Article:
F. Scott Fitzgerald
The Great Gatsby
Gatsby sprang to his feet, vivid with excitement. “She never loved you, do you hear?” he cried. “She only
married you because I was poor and she was tired of waiting for me. It was a terrible mistake, but in her heart she never loved any one except me!” At this point Jordan and I tried to go, but Tom and Gatsby
insisted with competitive firmness that we remain—as though neither of them had anything to conceal and it would be a privilege to partake vicariously of their emotions. “Sit down, Daisy,” Tom‟s voice groped unsuccessfully for
the paternal note. “What‟s been going on? I want to hear all about it.” “I told you what‟s been going on,” said Gatsby. “Going on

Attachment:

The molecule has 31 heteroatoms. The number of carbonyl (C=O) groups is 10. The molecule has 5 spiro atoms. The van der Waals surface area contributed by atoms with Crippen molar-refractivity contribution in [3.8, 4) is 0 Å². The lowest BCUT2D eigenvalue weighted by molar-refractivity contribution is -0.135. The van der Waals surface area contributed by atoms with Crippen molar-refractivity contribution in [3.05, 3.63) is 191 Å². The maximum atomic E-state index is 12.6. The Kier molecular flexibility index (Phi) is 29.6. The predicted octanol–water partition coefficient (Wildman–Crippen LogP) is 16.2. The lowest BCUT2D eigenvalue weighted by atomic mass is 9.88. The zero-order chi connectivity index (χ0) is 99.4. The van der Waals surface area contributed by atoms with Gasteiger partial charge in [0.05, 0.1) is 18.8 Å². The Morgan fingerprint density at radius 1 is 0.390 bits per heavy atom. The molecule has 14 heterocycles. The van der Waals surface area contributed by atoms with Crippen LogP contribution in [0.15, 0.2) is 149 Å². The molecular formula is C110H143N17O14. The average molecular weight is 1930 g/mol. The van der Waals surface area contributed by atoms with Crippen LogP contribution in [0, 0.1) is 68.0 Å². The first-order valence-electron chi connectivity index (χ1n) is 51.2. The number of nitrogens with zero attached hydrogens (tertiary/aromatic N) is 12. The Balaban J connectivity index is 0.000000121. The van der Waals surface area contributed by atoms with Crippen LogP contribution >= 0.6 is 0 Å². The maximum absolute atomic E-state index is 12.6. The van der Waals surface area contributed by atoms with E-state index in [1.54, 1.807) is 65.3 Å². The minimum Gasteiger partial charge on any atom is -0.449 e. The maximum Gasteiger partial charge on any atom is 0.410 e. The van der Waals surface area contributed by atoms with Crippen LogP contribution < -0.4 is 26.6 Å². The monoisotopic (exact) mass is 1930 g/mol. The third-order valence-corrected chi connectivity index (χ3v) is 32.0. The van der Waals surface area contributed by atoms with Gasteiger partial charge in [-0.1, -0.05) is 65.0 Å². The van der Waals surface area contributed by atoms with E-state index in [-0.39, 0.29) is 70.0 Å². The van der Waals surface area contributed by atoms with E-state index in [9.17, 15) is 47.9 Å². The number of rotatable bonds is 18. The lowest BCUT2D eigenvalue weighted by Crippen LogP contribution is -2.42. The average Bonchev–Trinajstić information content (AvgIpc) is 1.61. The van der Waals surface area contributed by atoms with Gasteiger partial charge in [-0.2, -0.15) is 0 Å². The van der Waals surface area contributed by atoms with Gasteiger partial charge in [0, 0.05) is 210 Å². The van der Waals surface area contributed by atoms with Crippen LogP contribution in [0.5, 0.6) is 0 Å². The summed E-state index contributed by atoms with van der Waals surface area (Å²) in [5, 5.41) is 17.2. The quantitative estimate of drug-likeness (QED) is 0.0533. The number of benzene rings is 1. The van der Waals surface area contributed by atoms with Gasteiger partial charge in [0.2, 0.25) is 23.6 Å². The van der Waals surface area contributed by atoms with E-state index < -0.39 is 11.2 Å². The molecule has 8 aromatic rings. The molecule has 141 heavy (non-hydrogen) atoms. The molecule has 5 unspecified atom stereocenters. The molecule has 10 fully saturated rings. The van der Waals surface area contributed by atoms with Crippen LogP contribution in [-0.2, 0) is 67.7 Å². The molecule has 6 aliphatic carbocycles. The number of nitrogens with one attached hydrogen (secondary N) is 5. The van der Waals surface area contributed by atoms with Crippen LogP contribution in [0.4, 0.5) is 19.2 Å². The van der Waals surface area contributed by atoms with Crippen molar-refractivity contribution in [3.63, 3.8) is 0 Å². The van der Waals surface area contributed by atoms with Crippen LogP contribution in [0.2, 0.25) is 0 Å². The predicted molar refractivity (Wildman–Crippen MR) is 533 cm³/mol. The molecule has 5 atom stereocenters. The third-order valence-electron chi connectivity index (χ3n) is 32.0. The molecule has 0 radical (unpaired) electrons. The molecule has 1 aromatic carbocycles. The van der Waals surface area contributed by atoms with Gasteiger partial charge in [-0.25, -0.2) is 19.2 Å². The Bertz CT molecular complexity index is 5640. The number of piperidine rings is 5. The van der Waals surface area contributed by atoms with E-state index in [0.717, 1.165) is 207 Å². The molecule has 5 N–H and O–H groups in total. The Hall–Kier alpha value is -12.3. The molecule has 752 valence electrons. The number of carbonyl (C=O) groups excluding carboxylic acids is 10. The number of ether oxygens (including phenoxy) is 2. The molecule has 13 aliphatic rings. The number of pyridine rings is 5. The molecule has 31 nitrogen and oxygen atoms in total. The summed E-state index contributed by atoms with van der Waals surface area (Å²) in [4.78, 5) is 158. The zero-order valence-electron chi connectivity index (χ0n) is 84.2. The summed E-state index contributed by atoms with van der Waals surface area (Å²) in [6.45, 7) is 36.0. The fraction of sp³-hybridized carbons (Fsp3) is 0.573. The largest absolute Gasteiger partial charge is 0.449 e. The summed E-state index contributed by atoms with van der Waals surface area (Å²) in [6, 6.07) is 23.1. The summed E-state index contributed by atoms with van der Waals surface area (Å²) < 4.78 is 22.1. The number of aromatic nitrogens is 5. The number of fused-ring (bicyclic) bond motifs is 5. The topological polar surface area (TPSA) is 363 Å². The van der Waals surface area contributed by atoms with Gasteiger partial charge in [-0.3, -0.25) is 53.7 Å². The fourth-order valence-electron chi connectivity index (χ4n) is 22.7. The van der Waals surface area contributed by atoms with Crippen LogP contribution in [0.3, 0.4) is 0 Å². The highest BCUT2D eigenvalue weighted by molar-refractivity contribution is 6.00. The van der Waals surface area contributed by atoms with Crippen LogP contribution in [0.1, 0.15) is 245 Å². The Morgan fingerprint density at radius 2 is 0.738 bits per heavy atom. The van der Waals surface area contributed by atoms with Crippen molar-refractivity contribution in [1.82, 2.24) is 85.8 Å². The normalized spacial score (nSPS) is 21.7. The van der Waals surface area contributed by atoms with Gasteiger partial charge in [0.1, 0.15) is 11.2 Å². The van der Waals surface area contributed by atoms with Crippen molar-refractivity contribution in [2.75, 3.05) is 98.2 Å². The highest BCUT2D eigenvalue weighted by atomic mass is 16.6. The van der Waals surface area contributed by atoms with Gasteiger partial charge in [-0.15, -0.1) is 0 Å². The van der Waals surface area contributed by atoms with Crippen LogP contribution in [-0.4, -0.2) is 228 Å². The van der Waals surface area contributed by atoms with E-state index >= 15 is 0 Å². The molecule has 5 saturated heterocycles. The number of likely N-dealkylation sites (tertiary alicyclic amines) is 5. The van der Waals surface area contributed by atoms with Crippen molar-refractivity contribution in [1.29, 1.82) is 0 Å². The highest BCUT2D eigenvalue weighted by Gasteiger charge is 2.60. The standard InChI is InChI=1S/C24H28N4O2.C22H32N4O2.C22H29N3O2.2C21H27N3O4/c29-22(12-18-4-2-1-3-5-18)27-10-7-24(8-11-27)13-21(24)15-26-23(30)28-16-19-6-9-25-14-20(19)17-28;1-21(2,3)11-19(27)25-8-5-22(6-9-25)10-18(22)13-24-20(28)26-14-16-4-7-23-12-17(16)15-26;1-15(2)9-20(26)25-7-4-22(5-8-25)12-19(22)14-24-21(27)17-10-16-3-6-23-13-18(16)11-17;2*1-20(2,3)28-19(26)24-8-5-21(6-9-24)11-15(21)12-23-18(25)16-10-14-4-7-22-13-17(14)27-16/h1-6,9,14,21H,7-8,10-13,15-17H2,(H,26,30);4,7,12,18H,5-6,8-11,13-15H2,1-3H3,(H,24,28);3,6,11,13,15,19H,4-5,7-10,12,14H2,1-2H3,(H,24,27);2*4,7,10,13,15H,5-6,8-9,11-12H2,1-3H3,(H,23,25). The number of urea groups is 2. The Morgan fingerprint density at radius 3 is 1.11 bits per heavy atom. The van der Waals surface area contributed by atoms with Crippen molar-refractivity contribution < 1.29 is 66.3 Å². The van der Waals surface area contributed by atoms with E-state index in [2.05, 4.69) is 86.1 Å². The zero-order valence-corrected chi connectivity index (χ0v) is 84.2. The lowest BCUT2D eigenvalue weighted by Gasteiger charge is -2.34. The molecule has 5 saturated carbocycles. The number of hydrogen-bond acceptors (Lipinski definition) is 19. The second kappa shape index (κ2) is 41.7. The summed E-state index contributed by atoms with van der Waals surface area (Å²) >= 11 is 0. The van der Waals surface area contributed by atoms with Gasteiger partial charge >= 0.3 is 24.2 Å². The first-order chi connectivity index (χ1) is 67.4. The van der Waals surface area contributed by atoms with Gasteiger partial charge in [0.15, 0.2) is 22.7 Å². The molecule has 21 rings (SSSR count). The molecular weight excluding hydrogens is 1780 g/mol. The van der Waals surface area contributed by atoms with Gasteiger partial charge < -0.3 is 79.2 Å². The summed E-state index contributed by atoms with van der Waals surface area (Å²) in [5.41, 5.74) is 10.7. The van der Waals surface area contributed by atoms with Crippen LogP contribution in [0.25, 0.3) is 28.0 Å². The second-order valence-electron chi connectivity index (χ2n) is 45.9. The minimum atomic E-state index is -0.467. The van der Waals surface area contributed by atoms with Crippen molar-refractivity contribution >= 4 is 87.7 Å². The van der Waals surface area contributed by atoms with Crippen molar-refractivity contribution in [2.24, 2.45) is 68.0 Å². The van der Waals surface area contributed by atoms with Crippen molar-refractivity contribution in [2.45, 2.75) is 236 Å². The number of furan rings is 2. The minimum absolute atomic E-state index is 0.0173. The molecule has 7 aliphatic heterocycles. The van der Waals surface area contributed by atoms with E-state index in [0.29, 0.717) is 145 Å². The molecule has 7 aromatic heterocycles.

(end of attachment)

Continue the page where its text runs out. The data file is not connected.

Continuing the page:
for five years —and you didn‟t know.” Tom turned to Daisy sharply. “You‟ve been seeing this fellow for five years?” “Not seeing,” said Gatsby. “No, we couldn‟t meet. But both
of us loved each other all that time, old sport, and you didn‟t know. I used to laugh sometimes.”—but there was no laughter in his eyes——” to think that you didn‟t know.” “Oh—that‟s all.” Tom tapped his thick fingers together like a clergyman and leaned back in his chair.